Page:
Analysis: Australia – Childcare reformed in wake of ABC collapse

Helen Penn, Nursery World

ABC’s collapse led to changes in Australia

….in the past year there have been some new developments in policy and practice that have put Australia back on the childcare map.

The new Labour government …has paid much more attention to childcare. And the messy collapse of the corporate giant ABC Learning, which was the biggest operator …in Australia, has led to a rethink about the role of government and of the private sector in childcare.

Australia is a federal country. There are six states, each of which has its own constitution, has its own budget, and is in control of its own domestic affairs. There are also two mainland quasi-independent territories.

In terms of childcare there has been relatively little consistency. Levels of provision, requirements for trained staff, curricula, regulation and so on were all dealt with at a state level. ….

The Rudd government has strengthened the mechanisms for sorting out policy at a national level. The Council of Australian Governments (COAG) has the job of initiating, developing and monitoring the implementation of policy reforms that are of national significance.

In July 2009 COAG agreed to set up a National Early Childhood Development Strategy. The first part of the strategy, the National Quality Agenda for Early Childhood Education and Care, which applies throughout Australia, was agreed in December 2009. This is intended to create new quality standards, including higher staff-to-children ratios and better trained carers and early childhood teachers, with requirements phased in over the next decade. ….


COAG also agreed an early learning framework called Belonging, Being and
Becoming. This framework has five learning outcomes, illustrated by very
practical sets of examples:
– children have a strong sense of identity
– children are connected with and contribute to their world
– children have a strong sense of well-being….

This framework was the result of extensive negotiations with a very wide range of practitioners and academics,….


These national developments were given extra urgency by the …collapse of the corporate giant ABC Learning in November 2008, amidst accusations of poor financial management ….

ABC Learning ran over 1,000 centres in Australia, as well as having investments in a number of other countries, including the UK …The ABC share of the Australian market was so substantial that the Government could not let the centres themselves go under – too many nurseries faced closure.

It has taken the receivers over a year to sort through the business and to decide about the future of the nurseries. The government has bailed out well over A$100m to keep the nurseries open ….

Childcare workers and parents lobbied hard to have the nurseries taken under government control. A Senate committee, set up in the wake of the ABC failure, commented on ‘the deficiencies in childcare policy and regulation’ that led to the collapse. It recommended that small-scale or individual independent operators and not-for-profit and community-based organisations should provide services, rather than childcare being left entirely to the market.

As a result, the government has overhauled its regulations, but it has not changed its policy as much as many would like. Before demand-side funding (parent childcare subsidies through the tax system) was introduced, the previous system had been to give grants to community organisations providing childcare. The switch to demand-side funding had led to the growth of the private for-profit market and enabled the growth of ABC Learning. ….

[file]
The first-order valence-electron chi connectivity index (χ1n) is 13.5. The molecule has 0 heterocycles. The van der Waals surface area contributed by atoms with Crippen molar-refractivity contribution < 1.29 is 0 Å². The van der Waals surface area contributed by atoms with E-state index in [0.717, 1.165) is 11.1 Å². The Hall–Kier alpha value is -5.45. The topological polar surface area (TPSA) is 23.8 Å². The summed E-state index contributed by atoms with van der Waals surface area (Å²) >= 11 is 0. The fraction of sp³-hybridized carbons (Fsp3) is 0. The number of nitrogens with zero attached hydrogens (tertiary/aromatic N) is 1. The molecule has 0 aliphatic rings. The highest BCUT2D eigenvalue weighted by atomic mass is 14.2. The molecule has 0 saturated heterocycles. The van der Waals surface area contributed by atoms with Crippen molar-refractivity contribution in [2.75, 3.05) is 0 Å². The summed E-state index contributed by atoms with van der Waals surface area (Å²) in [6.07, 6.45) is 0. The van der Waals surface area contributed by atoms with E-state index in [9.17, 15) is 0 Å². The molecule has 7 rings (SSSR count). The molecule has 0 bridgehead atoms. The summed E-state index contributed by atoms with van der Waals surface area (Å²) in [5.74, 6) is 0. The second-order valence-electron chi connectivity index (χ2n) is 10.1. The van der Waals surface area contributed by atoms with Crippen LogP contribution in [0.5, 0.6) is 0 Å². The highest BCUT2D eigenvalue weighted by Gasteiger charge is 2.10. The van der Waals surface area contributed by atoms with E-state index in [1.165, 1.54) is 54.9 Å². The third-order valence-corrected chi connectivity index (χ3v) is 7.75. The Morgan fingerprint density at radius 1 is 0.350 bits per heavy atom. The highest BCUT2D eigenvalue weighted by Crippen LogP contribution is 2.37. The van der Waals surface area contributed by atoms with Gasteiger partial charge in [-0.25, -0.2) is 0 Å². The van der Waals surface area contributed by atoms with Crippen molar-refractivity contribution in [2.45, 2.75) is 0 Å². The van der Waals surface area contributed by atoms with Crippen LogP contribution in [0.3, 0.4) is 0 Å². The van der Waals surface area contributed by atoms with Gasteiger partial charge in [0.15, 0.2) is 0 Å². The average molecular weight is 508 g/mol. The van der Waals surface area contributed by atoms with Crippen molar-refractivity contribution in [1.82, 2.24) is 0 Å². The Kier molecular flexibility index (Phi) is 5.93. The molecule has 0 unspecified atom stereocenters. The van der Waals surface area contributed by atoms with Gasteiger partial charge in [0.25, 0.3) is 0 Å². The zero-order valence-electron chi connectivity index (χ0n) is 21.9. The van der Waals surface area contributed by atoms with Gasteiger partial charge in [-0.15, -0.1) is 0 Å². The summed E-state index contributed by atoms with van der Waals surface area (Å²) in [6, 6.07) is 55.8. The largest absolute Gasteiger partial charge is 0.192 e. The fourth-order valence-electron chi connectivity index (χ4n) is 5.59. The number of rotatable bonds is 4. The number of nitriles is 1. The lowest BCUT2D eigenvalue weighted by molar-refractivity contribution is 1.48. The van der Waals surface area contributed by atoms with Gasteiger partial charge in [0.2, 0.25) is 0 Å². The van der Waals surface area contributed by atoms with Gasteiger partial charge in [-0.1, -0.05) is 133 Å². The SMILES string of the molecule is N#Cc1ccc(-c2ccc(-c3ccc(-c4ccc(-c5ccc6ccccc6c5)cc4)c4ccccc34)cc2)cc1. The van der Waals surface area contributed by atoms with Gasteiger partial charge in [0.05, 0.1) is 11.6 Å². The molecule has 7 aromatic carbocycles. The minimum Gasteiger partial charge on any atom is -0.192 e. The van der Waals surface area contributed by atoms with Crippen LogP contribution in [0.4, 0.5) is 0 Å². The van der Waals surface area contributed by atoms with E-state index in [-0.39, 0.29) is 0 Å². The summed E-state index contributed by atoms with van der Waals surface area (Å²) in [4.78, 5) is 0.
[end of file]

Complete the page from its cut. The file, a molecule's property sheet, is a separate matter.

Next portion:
Nurseries sold off

The Australian government continues to support demand-side funding, but it has intervened in the sale of the remaining ABC assets. Of the 1,000 or so ABC nurseries, about one quarter were deemed unviable by the receivers and sold off at peppercorn prices, mainly to non-profit organisations. The remaining 715 nurseries were put up for sale. ….

In the end there were only two …bidders – the private equity company ….and a charitable consortium branded as Good Start. The receivers, unsurprisingly, awarded the bid to Good Start.

The charitable consortium…. has borrowed money and tapped private philanthropists to help fund its bid. The centres will now be run as community-based, low-profit centres to help children from disadvantaged backgrounds, although they will also cater for working parents.

Investors will be paid below-market rates of return on their investments, with the rest of any profits from childcare fees ploughed back into the centres to improve the quality of service.

Can we learn any lessons from these turnabouts in Australian policy? First, in a recession, private for-profit nurseries are vulnerable. Second, corporate firms are problematic, particularly if they have taken on childcare as a speculative investment, because it takes time – and government money – to unravel their affairs if they go bankrupt. Third, even when they get into a mess, corporate firms are unlikely to be repentant. ….

Fair Trade model

One of the ideas being bandied about when I was in Australia recently was the notion of ‘Fair Trade’ nurseries.

Fair Trade goods are now a well-known idea. The Fair Trade movement favours small co-operative producers, who plough the profits back into the business in order to pay a fair wage to the workers rather than have profits extracted for shareholders or owners. …. Fair Trade is also synonymous with high quality and community involvement….

The lesson from Australia is that it has proved too risky, as well as morally repugnant, to make a profit out of children.